Testicular Cancer among Military Servicemen: The STEED Study
Testicular germ cell cancer has been increasing among men during most of the 20th century. Despite this increase, the etiology of testicular cancer is poorly understood. To better understand the molecular epidemiology of testicular cancer, the National Cancer Institute and the Department of Defense are conducting a case-control study of testicular cancer among military servicemen. The project includes obtaining biosamples and questionnaire data from all participants. Pre-diagnostic serum samples are available from the approximately 1,100 cases and 1,100 controls enrolled in the study. Mothers of all participants are also invited to participate by donating a biosample and responding to a questionnaire.
Hormone Levels Related to Testicular Germ Cell Tumors in STEED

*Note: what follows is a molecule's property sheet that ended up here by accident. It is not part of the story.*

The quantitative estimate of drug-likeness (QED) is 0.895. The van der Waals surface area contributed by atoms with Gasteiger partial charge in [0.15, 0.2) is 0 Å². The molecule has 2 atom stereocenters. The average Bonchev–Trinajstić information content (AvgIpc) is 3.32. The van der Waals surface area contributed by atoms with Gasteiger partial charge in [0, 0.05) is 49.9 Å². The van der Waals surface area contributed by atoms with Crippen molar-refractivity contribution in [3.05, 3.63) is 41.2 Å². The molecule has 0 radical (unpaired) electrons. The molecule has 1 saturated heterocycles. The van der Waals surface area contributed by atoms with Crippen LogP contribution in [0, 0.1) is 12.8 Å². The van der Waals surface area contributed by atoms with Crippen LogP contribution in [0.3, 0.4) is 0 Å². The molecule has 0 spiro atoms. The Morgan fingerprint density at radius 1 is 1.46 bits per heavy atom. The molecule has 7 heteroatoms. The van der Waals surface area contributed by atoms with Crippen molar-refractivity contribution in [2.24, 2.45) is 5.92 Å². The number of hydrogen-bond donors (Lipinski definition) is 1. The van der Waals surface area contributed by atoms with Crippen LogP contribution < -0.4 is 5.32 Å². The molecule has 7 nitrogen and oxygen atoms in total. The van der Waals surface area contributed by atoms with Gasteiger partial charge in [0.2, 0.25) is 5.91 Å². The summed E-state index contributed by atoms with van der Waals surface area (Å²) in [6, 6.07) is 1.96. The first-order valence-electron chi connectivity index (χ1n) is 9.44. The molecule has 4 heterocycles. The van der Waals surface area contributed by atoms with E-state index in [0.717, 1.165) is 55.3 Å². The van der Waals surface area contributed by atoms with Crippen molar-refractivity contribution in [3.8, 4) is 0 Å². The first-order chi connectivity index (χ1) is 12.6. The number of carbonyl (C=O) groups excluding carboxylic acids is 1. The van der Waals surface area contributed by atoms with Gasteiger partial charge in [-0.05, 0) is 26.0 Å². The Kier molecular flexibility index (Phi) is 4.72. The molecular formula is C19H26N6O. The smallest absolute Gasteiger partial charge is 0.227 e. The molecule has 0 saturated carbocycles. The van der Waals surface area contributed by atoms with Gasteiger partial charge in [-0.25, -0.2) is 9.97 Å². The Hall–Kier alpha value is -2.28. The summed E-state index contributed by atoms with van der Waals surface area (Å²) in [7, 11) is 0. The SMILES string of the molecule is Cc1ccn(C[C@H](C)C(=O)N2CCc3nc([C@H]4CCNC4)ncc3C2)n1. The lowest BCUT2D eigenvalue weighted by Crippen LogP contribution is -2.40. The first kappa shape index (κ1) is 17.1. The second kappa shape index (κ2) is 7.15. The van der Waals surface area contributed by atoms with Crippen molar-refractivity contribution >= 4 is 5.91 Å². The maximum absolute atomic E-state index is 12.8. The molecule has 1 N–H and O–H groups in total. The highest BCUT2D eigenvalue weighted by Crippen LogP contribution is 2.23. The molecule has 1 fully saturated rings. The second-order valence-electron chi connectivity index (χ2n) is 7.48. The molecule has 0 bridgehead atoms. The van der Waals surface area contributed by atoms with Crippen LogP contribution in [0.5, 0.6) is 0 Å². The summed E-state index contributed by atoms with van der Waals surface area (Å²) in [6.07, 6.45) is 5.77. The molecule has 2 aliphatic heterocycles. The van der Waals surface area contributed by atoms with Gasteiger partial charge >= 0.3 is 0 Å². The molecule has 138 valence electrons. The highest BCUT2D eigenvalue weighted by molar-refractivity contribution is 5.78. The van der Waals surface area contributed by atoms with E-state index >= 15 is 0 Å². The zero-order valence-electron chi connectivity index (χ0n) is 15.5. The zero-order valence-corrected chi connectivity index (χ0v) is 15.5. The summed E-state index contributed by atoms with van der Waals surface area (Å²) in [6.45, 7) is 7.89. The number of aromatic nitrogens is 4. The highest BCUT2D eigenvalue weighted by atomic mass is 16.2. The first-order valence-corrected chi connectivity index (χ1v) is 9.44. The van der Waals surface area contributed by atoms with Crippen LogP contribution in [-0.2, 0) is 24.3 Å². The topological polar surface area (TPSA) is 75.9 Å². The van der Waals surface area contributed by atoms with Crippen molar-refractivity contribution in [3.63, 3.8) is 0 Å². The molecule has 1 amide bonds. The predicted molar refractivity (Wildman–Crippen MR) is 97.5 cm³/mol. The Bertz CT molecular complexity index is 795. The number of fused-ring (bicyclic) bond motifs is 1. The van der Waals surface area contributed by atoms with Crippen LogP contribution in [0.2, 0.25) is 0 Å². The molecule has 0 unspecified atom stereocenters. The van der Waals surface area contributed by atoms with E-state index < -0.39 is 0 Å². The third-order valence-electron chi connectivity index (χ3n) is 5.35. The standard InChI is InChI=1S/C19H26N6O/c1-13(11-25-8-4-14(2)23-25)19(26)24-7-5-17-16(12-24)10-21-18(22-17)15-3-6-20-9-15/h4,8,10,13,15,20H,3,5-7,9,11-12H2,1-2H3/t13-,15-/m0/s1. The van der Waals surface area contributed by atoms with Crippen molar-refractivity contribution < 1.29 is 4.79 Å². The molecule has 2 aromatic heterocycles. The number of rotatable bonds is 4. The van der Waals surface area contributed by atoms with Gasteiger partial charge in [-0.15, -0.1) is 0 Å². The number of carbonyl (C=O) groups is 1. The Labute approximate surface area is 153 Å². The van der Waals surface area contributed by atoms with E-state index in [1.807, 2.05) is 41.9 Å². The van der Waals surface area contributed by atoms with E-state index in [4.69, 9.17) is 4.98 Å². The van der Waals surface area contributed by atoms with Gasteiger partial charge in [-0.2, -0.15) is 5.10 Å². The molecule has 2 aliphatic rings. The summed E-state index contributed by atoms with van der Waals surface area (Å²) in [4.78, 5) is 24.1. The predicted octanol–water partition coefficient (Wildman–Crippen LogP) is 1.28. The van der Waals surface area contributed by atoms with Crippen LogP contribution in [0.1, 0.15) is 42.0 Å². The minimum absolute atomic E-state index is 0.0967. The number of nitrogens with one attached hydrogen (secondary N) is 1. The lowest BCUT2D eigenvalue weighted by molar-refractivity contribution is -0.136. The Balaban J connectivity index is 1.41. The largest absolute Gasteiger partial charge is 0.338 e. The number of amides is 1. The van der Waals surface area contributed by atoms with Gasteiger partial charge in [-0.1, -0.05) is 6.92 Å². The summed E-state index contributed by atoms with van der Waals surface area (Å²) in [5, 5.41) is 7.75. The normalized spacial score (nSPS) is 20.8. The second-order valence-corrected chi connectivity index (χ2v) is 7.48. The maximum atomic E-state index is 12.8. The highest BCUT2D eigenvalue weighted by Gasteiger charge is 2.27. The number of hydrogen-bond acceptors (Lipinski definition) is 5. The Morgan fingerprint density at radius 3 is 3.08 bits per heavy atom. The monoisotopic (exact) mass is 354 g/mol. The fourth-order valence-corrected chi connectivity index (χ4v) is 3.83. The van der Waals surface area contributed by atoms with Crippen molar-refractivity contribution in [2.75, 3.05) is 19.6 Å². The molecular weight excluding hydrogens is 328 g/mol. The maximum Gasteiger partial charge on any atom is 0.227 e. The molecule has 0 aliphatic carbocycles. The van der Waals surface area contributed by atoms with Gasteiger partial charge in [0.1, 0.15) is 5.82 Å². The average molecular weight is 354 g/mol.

Testicular germ cell tumors (TGCTs) are cancers that occur, primarily, among young men. TGCTs, as well as several other male reproductive disorders, may have a perinatal etiology that also results in aberrant hormonal levels. To examine this hypothesis, investigators in DCEG have been studying hormone levels in men who went on to develop TGCT and men who did not, as part of the STEED study. Thus far, investigators have examined the gonadotropins, LH and FSH, the steroid hormones, estradiol, testosterone, and sex- androstane-3a,17ß-diol glucuronide (3adiol-G) levels, and sex-hormone binding globulin. To more completely characterize the hormonal milieu that may precede TGCT, DCEG investigators also plan to examine hCG, inhibin, dihydrotestosterone, dehydroepiandrosterone, dehydroepiandrosterone sulfate, and androsterone glucuronide.
For more information, contact Katherine McGlynn.